Friday, August 23, 2019
Tyndall Park, WINNIPEG – MLA candidate for Tyndall Park, Cindy Lamoureux, and Liberal Leader Dougald Lamont announced Friday that a Manitoba Liberal Government will complete the promise that Brian Pallister couldn’t — building 1200 affordable seniors’ units and improving home care programs.
Lamoureux was Seniors’ Critic for the Manitoba Liberal Party and worked with the Long-Term Care Association of Manitoba before being elected.
“When you look at the Pallister government’s cuts to health care and personal care homes, it’s clear that seniors are not a priority for his government,” said Lamont. “Manitoba Liberals are committed to ensuring that seniors across Manitoba can live independently with dignity.”
In the 2016 election, Brian Pallister promised to “fast track” 1200 personal care home beds, but immediately backtracked. Today, Manitoba only has 10 more PCH beds than in 2014.
Manitoba Liberals will:
- Build 1200 additional community-based seniors housing units across Manitoba by 2024 at a cost of $160-million. This will be matched by the federal government’s National Housing Strategy that the province refused to sign for almost a year.
- Increase funding to Home Care by 10% in the first year, or $38-million, in order to improve Home Care services for all Manitobans — ensuring greater flexibility within the home care program to adapt to the specific needs of individuals.
- Invest an additional $5 million annually to enhance and restore seniors programming while eliminating fees. Studies show that such programs can reduce incidence of disability by 20%.
Manitoba Liberals will also create an Independent Seniors’ Advocate who will report and make recommendations on services to seniors — including transportation, health care, home care, and housing.
Manitoba Liberals have already announced a number of measures that will benefit seniors:
- A minimum guaranteed income based on the tax system to ensure no seniors are living in poverty
- Ending the practice of “rationing” hip and knee replacements to reduce waiting lists
- Restoring the “Life Saving Drugs Program” so that no Manitoban has to pay for medications they need to stay alive, including treatments for cancer, diabetes, and life-saving devices like CPAP machines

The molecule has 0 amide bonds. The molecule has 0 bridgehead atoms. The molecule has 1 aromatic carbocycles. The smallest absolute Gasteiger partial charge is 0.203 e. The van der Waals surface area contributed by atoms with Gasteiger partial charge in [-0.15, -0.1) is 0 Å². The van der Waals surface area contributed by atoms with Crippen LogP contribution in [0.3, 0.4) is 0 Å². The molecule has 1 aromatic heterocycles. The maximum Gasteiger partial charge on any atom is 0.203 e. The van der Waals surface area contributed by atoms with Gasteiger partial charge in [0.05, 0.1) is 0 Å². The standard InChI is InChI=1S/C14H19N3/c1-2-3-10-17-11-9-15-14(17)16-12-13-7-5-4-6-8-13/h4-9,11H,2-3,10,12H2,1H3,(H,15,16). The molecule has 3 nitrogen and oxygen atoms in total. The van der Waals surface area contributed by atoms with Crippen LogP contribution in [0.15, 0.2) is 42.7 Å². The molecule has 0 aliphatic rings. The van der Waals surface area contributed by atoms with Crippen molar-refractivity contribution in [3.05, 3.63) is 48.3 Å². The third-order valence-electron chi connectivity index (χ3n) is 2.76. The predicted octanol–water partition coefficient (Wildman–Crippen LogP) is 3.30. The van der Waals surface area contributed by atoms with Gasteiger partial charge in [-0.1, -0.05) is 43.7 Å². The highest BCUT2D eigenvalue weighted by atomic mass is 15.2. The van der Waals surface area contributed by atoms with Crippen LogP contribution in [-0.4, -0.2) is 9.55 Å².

- Empowering personal care homes
“The PCs have put our health care system and workers through tremendous stress and difficulty. We want to thank them all for continuing to provide the best service they can under these conditions,” said Lamoureux. “Manitoba Liberals are committed to the highest standards of care because we want the best for our seniors.”
During the last election, Brian Pallister promised Manitobans he would “fast track” 1200 additional personal care home beds for the province. Yet data shows that Manitoba only has 10 more PCH beds than we had in 2014.
Manitoba needs more personal care home beds—but a personal care home is not the only facility for seniors. We also need Supportive Housing Homes, Retirement (55+ homes), Independent living homes and hospices because right now many seniors are living stretches of their lives in hospital beds. This is not only damaging to our health care system, but it also is detrimental to the health of the senior.
Increased seniors housing will be supported by investing $160 million over 4 years, to be matched by the federal governments National Housing Strategy, that the province refused to sign for almost a year.
Home care is incredibly important to keeping seniors in their homes longer and ensuring quality of life. Manitoba spent $380 million on home care in 2017/18. This amount has been frozen at this rate with only $382 million budgeted for 2019/20. To rebuild our home care system and increase the quality of home care, investments should be made.
People who receive home care deserve upmost of care and respect . A Liberal Government is committed to working with various home care associations to spread more throughout our province so seniors can remain in the homes and in order to stay healthy longer.
The home care budget will be increased by 10% or 38 million in the first year in government, with annual increases covering the rate of inflation in consecutive years.
Manitoba can reduce disability and encourage independence for Seniors by restoring recreation programs, ensuring that public transportation is affordable, and make sure that seniors can access social and recreational opportunities.
These investments improve the quality of life for seniors while lowering long-term costs.
Research suggests that if we could increase older adults’ activity level by one social activity, we could reduce the proportion of people with Activities of Daily Living (ADL) disabilities from 38% to 21.7%.
Put another way, for every 7 older adults who increase their social activity level, one person would remain disability-free within about a 5-year time frame.
Manitoba Liberals will invest an additional $5 million annually to enhance and restore seniors programming while eliminating fees.